What if there were verses that were really true, historical, God-breathed, and others that snuck in there under the radar, but don’t really belong?
Of course, plenty of people already think that is the reality, that pieces or chunks of the Bible aren’t really reliable. I don’t see an end in sight to the inerrancy debate. I have been clung to inerrancy and written about my definition of what it means to be inerrant here before.
But today, I am not so sure of myself.
You see, I think I found a mistake in my Bible.
I think I found a mistake. It didn’t take much investigation, or a magnifying glass, or parsing words in their original language. It was pretty easy actually. The offending verse comes from Jesus’ own mouth. I am convinced that Jesus had to have been wrong,
What mistake could I have possibly found that would send my whole view of scripture into a tailspin?
The Verse Where Jesus is Wrong
The offending verse comes in John 13:35. Jesus says to his twelve friends:
By this everyone will know that you are my disciples, if you love one another.
Of course, we easily extend that verse’s meaning to all of us, every follower of Jesus, and the sentiment should still be the same. All followers of Jesus will be known for their love of others.
Was Jesus serious? Was he speaking tongue-in-cheek and I’m not supposed to be taking him literally here? Because it appears to me that Jesus is speaking pretty straight-faced. And it appears to me that he was just dead wrong. Maybe Jesus was being a little naive. Maybe he had a bad connection with the Holy Spirit that day. Maybe John was just mistaken in his memory. I don’t know what happened, but all I know is that the world around us provides incontrovertible proof of that verse’s extreme errancy.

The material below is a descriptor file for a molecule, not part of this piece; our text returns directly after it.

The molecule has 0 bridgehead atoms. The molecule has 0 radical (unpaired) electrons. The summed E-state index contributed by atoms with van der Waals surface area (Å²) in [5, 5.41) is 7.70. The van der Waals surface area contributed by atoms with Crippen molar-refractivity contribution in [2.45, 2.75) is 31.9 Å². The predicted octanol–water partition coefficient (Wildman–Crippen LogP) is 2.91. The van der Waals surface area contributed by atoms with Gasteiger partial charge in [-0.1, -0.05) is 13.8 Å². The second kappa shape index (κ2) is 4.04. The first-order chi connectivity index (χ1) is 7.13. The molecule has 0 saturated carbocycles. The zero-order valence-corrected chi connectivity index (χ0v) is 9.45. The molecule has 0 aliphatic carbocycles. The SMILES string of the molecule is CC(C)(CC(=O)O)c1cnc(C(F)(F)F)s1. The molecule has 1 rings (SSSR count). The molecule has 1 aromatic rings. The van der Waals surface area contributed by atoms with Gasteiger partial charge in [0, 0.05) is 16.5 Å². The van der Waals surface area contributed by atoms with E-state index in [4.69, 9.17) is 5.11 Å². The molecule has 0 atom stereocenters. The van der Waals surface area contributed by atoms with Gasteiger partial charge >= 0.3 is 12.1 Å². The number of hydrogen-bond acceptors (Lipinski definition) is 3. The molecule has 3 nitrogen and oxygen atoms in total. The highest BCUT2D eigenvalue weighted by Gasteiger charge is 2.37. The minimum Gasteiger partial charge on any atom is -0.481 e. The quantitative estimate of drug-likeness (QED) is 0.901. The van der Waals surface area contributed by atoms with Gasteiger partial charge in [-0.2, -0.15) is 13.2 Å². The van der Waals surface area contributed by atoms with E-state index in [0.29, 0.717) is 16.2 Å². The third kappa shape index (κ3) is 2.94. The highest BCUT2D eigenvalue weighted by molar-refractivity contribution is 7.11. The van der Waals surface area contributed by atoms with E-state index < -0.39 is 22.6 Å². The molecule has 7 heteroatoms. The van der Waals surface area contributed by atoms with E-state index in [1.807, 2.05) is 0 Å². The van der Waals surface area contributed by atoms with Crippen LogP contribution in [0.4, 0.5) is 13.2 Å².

They Will Know We Are Christians Because We Tell Them
Of course, I’m stretching the truth a bit when I call that verse an “error.” Maybe we can say the verse was intended to be true.
The funny thing is that Christians try to make themselves known in a lot of ways. We try to bear our faith out in the clothing we wear. Sometimes that comes in the form of funny Jesus slogans on T-shirts. Sometimes, it shows up as “modesty” debates among the ladies. Christians try to make themselves known with their cars – little fish and bumper stickers that give tailgaiters a dose of heavenly wisdom.
Christians try to be known by their ability to defend their faith, so people won’t think we’re a bunch of illiterate hayseeds.
Christians try to be known by how they vote. We love to make ourselves a voting block that politicians can pander to, making short-lived promises.
Christians try to be known by all the things they oppose. People rarely wonder what Christians think of any public issue.
Christians try to make themselves known by the church they go to or the standards they hold for themselves.
And Christians try to be known by their ability to tell people about their faith.
And yet, Jesus spelled it out, how his followers would be known. And for 2,000 years, we have tried to find a way around Jesus’ words. We’ve tried to find a shortcut – some way to make ourselves known without actually having to love others.
A T-Shirt is Not a Testimony
That is why we are known for everything except our love.
Here’s the thing about the Bible and inerrancy. The Bible says a lot of crazy things. It says that God died. That’s nuts.
But non-Christians aren’t reading the Bible, much less the crazy parts of it. Instead, they are watching us. They see how we love or don’t love others. They see the fruit we bear or don’t bear. They see how our lives and our words and our love reflects or doesn’t reflect Christ. They don’t care about our T-shirts, our bumper stickers, or our church attendance.
You see, in many ways, perhaps the most important ways, the Bible is only as inerrant as we make it. Jesus said his followers would be known for their love. It’s up to you and I whether those words are true and trustworthy. Paul describes the fruits that a Christian will bear in his life. Those verses are only as true as we live them out. It is not our scholars or our studies, but our lives that prove the Bible to be true or untrue, errant or inerrant. When we talk about inerrancy, we are usually talking about something like Genesis or Deuteronomy, when we ought to be talking about John 13:35.
A t-shirt is not a testimony. A life of love is.
What do you say? Is the inerrancy of scripture proven by us and not by scholars?